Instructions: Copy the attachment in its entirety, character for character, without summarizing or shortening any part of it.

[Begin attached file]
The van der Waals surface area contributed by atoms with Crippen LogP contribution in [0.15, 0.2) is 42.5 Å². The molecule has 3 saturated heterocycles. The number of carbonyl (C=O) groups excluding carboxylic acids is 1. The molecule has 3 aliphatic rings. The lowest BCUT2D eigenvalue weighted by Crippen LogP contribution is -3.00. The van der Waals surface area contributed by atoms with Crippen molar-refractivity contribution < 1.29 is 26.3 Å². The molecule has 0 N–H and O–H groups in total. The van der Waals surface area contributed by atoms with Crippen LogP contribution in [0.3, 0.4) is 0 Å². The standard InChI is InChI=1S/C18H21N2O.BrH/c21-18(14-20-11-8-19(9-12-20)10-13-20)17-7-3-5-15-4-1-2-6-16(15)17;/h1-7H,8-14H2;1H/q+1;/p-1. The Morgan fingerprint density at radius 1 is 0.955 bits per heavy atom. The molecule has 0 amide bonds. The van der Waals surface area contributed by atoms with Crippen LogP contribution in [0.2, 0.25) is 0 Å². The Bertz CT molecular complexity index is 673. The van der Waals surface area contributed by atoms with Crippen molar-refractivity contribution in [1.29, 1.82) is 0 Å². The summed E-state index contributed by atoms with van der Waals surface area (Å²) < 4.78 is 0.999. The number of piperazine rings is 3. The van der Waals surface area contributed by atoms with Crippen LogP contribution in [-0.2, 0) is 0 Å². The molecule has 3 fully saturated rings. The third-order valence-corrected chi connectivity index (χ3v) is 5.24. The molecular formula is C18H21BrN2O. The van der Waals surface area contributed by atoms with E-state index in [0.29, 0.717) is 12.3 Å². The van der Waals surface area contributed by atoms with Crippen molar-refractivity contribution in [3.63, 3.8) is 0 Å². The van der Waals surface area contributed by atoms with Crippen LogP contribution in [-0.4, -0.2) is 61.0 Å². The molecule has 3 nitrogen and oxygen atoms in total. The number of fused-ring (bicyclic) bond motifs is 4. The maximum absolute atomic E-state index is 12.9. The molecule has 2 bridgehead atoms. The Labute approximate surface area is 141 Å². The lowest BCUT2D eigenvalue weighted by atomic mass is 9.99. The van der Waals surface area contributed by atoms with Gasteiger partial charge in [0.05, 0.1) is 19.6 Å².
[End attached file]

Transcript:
The van der Waals surface area contributed by atoms with Crippen LogP contribution in [0.15, 0.2) is 42.5 Å². The molecule has 3 saturated heterocycles. The number of carbonyl (C=O) groups excluding carboxylic acids is 1. The molecule has 3 aliphatic rings. The lowest BCUT2D eigenvalue weighted by Crippen LogP contribution is -3.00. The van der Waals surface area contributed by atoms with Crippen molar-refractivity contribution < 1.29 is 26.3 Å². The molecule has 0 N–H and O–H groups in total. The van der Waals surface area contributed by atoms with Crippen LogP contribution in [0.3, 0.4) is 0 Å². The standard InChI is InChI=1S/C18H21N2O.BrH/c21-18(14-20-11-8-19(9-12-20)10-13-20)17-7-3-5-15-4-1-2-6-16(15)17;/h1-7H,8-14H2;1H/q+1;/p-1. The Morgan fingerprint density at radius 1 is 0.955 bits per heavy atom. The molecule has 0 amide bonds. The van der Waals surface area contributed by atoms with Crippen LogP contribution in [0.2, 0.25) is 0 Å². The Bertz CT molecular complexity index is 673. The van der Waals surface area contributed by atoms with Crippen molar-refractivity contribution in [1.29, 1.82) is 0 Å². The summed E-state index contributed by atoms with van der Waals surface area (Å²) < 4.78 is 0.999. The number of piperazine rings is 3. The van der Waals surface area contributed by atoms with Crippen LogP contribution in [-0.2, 0) is 0 Å². The molecule has 3 fully saturated rings. The third-order valence-corrected chi connectivity index (χ3v) is 5.24. The molecular formula is C18H21BrN2O. The van der Waals surface area contributed by atoms with E-state index in [0.29, 0.717) is 12.3 Å². The van der Waals surface area contributed by atoms with Crippen molar-refractivity contribution in [3.63, 3.8) is 0 Å². The van der Waals surface area contributed by atoms with Crippen LogP contribution in [-0.4, -0.2) is 61.0 Å². The molecule has 3 nitrogen and oxygen atoms in total. The number of fused-ring (bicyclic) bond motifs is 4. The maximum absolute atomic E-state index is 12.9. The molecule has 2 bridgehead atoms. The Labute approximate surface area is 141 Å². The lowest BCUT2D eigenvalue weighted by atomic mass is 9.99. The van der Waals surface area contributed by atoms with Gasteiger partial charge in [0.05, 0.1) is 19.6 Å².